Authors: Stephen Stec; Magdalena Paszkiewicz; Alexios Antypas
Addresses: Department of Environmental Sciences and Policy, Central European University, Nador u. 9 1051 Budapest, Hungary ' Department of Environmental Sciences and Policy, Central European University, Nador u. 9 1051 Budapest, Hungary ' Department of Environmental Sciences and Policy, Central European University, Nador u. 9 1051 Budapest, Hungary
Abstract: Standards for the social and environmental performance of corporations have been a topic at every major international conference on environment and development for several decades. A wide variety of voluntary instruments championed under the label of 'corporate social responsibility' or corporate social responsibility (CSR) have more recently been challenged by communities calling for greater accountability under the label of 'corporate accountability' or CA. This paper examines the dynamics of the CSR/CA debate surrounding the 2012 United Nations Conference on Sustainable Development (the 'Rio + 20 Conference'), in particular the failure of an unusual multi-stakeholder consensus on binding 'report or explain' standards to gain traction, which raises the question: how close are we to international legally binding norms for corporate accountability in the area of sustainability goals, and what shape could such norms take? It concludes with considerations for a potential legally binding instrument on corporate accountability.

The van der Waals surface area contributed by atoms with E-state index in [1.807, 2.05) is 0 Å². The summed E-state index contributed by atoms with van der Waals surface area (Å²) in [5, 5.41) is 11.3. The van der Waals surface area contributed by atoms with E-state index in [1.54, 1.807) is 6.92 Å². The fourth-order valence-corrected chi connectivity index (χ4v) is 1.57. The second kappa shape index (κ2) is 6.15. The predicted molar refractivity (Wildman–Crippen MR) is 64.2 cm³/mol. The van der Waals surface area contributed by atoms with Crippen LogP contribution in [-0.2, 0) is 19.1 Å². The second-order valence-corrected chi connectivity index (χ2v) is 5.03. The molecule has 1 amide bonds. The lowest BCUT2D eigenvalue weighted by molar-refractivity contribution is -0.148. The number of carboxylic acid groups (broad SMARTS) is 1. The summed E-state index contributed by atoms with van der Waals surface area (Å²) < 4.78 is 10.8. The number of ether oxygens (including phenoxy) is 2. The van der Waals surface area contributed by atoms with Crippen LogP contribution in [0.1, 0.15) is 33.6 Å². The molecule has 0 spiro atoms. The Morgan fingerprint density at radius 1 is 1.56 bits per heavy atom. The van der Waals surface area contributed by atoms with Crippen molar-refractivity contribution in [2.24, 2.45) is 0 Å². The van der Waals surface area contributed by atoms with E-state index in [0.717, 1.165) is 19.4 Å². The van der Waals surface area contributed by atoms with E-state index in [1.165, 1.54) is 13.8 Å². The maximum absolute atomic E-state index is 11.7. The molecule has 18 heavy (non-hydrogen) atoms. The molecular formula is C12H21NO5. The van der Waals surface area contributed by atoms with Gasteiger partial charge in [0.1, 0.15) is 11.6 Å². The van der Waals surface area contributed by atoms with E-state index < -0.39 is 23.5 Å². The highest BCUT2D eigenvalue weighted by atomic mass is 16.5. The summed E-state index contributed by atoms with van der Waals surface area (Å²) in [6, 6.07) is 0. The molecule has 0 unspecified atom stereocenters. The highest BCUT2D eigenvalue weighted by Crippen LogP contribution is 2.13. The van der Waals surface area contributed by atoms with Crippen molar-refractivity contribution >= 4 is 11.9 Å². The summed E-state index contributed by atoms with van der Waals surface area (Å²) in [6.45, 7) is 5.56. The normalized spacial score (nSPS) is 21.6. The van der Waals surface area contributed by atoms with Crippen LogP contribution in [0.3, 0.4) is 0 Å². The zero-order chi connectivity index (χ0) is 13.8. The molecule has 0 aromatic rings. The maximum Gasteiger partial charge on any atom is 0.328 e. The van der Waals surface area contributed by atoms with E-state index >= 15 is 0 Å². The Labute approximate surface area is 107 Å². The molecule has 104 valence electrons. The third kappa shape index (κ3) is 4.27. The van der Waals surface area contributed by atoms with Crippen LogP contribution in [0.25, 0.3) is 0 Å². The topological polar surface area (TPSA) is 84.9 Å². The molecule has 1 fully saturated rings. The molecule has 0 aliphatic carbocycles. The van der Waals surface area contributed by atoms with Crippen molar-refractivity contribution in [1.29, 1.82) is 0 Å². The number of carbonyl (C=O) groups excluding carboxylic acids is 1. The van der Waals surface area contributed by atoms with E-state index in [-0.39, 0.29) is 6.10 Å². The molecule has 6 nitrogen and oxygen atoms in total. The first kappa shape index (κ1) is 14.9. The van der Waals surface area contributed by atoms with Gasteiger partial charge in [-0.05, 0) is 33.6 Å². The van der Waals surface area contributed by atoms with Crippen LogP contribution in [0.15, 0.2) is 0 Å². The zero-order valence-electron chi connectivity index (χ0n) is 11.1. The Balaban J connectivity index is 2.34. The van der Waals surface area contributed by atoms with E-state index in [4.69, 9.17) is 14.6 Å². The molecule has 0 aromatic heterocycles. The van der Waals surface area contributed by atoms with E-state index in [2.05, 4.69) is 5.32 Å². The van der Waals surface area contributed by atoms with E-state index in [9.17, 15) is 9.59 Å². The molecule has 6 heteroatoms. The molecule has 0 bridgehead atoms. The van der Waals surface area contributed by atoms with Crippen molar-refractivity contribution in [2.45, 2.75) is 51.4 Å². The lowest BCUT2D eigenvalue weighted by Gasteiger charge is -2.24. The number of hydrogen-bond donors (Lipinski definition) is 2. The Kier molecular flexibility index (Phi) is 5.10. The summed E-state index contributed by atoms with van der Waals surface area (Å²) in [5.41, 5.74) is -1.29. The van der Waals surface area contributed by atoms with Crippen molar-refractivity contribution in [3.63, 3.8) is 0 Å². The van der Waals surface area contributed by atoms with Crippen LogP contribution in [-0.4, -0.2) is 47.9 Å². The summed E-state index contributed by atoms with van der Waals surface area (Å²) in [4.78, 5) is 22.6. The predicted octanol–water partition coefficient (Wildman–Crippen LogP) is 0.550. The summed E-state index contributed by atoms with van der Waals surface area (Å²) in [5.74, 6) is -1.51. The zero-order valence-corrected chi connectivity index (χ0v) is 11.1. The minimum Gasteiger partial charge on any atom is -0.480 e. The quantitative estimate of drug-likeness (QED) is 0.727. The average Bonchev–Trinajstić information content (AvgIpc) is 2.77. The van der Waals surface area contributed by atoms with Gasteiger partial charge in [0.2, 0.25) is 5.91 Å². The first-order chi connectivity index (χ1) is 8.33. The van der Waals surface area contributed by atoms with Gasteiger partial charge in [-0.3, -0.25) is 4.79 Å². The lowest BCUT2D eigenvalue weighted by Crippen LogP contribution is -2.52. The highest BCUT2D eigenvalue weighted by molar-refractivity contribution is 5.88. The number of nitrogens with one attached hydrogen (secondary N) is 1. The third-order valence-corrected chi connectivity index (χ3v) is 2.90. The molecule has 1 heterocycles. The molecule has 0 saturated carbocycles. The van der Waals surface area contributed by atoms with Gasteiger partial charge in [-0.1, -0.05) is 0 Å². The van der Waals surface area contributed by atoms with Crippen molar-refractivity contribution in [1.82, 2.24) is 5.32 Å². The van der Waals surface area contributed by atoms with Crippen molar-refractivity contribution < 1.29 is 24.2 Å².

Keywords: corporate accountability; CSR; corporate social responsibility; sustainability reporting; sustainable development; performance standards; report or explain; global binding norms.
International Journal of Innovation and Sustainable Development, 2017 Vol.11 No.2/3, pp.130 - 148
Available online: 15 Mar 2017 *Full-text access for editors Access for subscribers Purchase this article Comment on this article